In her Sept. 24 letter, Leslie A. Braunstein took issue with Patrick Welsh for his criticism of so-called gifted and talented (GT) programs for high-achieving students in public schools {"Fast-Track Trap," Outlook, Sept. 16}. Unfortunately, Leslie Braunstein's defense of these programs is based almost entirely on a couple of commonly held misconceptions as follows:

She claims that children with IQs of 140 and over (a criterion used by Fairfax County for screening) have "special learning needs." Hogwash! High Otis-Lennon (IQ) scores are revealing merely as measures of children's general knowledge -- gained by and large from an intellectually stimulating home environment -- and proficiency in taking multiple-choice tests. As research has proven again and again, the IQ test does not measure innate ability; rather, this screening process succeeds mostly at identifying children who are already proven self-learners who should more accurately be called "bright, stimulated and motivated" instead of "gifted and talented."

Neither does a score of over 140 in itself indicate genius of such rare quality as to require "special" instruction outside the regular classroom. In fact, the presence of these eager learners in heterogeneous groupings benefits both the class as a whole and the high-achievers themselves who have the opportunity to grow academically without the stress imposed by highly competitive GT programs.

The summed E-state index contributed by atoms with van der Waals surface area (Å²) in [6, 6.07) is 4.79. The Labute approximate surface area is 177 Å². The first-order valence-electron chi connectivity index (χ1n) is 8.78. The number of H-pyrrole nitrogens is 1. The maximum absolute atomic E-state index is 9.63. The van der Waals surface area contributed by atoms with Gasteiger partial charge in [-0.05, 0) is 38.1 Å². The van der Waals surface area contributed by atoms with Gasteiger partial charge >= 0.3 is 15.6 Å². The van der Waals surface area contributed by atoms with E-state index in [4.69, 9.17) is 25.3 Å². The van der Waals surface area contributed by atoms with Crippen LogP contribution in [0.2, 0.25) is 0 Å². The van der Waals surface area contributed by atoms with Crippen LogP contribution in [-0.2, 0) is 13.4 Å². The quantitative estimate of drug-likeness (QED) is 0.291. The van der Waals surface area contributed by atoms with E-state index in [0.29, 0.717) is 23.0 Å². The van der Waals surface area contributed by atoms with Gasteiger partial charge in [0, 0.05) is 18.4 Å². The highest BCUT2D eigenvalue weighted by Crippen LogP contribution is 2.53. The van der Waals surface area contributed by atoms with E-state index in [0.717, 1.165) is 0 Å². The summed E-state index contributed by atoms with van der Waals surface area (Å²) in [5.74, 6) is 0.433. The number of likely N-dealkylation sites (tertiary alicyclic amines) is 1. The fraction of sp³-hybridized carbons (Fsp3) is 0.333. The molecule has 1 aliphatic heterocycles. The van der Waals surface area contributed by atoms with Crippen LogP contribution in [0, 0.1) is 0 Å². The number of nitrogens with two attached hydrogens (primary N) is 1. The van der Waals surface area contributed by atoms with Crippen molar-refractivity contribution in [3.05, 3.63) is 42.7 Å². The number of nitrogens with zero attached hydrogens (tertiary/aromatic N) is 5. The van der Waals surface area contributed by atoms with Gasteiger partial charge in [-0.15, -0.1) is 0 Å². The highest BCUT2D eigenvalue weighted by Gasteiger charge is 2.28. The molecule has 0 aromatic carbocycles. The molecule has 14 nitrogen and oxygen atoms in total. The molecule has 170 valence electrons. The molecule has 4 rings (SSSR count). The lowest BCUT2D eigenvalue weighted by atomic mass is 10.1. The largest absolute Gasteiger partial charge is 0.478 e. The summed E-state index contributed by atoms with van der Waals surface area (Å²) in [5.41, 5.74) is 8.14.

Although it may be true that the GT centers suffer the same budgetary constraints as mainstream classrooms, they are notable for the presence of other significant advantages: high expectations for students' achievement and the creative use of materials, content and instructional methods to make sure students perform up to these standards.

When my husband and I were considering the placement of our identified "GT" child, the guidance counselor at his Fairfax County middle school described the merits of the gifted program as classes where the students write more, do more projects, engage in class discussion, have essay tests as opposed to multiple-choice and study a coordinated, interdisciplinary curriculum. Stunned, I asked her if these things were not happening in the regular classroom. Her response: "It's the type of program the bright kids can handle." The obvious but unstated complement, of course, is that the unidentified kids cannot.

More Hogwash! And therein lies the greatest flaw of gifted and talented programs. It's not that these high-achieving students don't deserve the best learning opportunities and the highest expectations. They do. The error is in failing to recognize that all children deserve these same advantages. If in every classroom students wrote more, did more projects, engaged in class discussion, etc., the schools would probably find a rich vein of untapped gifts and talents in just plain kids. They would certainly succeed at what they are failing to do now: keeping all kids, not just the high achievers, interested in learning.

PATTE BARTH Washington The writer is editor of Basic Education.